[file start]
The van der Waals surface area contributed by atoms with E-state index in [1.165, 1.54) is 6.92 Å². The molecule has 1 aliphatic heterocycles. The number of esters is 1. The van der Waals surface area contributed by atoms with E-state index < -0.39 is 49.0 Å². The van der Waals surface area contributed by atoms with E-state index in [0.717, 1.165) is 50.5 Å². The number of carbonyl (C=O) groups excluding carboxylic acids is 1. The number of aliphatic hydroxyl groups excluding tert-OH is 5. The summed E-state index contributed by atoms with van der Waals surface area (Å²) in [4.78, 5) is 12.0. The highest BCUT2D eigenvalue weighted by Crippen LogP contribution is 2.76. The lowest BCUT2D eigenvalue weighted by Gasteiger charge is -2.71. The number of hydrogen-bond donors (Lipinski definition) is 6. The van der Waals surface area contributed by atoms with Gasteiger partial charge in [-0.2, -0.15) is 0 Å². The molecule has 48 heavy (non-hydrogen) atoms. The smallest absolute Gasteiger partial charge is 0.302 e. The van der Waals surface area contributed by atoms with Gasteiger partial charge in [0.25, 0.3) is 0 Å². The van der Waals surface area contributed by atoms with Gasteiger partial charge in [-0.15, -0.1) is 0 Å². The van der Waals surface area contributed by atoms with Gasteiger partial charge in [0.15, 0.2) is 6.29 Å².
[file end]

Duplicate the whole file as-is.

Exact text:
The van der Waals surface area contributed by atoms with E-state index in [1.165, 1.54) is 6.92 Å². The molecule has 1 aliphatic heterocycles. The number of esters is 1. The van der Waals surface area contributed by atoms with E-state index < -0.39 is 49.0 Å². The van der Waals surface area contributed by atoms with E-state index in [0.717, 1.165) is 50.5 Å². The number of carbonyl (C=O) groups excluding carboxylic acids is 1. The number of aliphatic hydroxyl groups excluding tert-OH is 5. The summed E-state index contributed by atoms with van der Waals surface area (Å²) in [4.78, 5) is 12.0. The highest BCUT2D eigenvalue weighted by Crippen LogP contribution is 2.76. The lowest BCUT2D eigenvalue weighted by Gasteiger charge is -2.71. The number of hydrogen-bond donors (Lipinski definition) is 6. The van der Waals surface area contributed by atoms with Gasteiger partial charge in [-0.2, -0.15) is 0 Å². The molecule has 48 heavy (non-hydrogen) atoms. The smallest absolute Gasteiger partial charge is 0.302 e. The van der Waals surface area contributed by atoms with Gasteiger partial charge in [0.25, 0.3) is 0 Å². The van der Waals surface area contributed by atoms with Gasteiger partial charge in [-0.15, -0.1) is 0 Å². The van der Waals surface area contributed by atoms with Gasteiger partial charge in [0.15, 0.2) is 6.29 Å².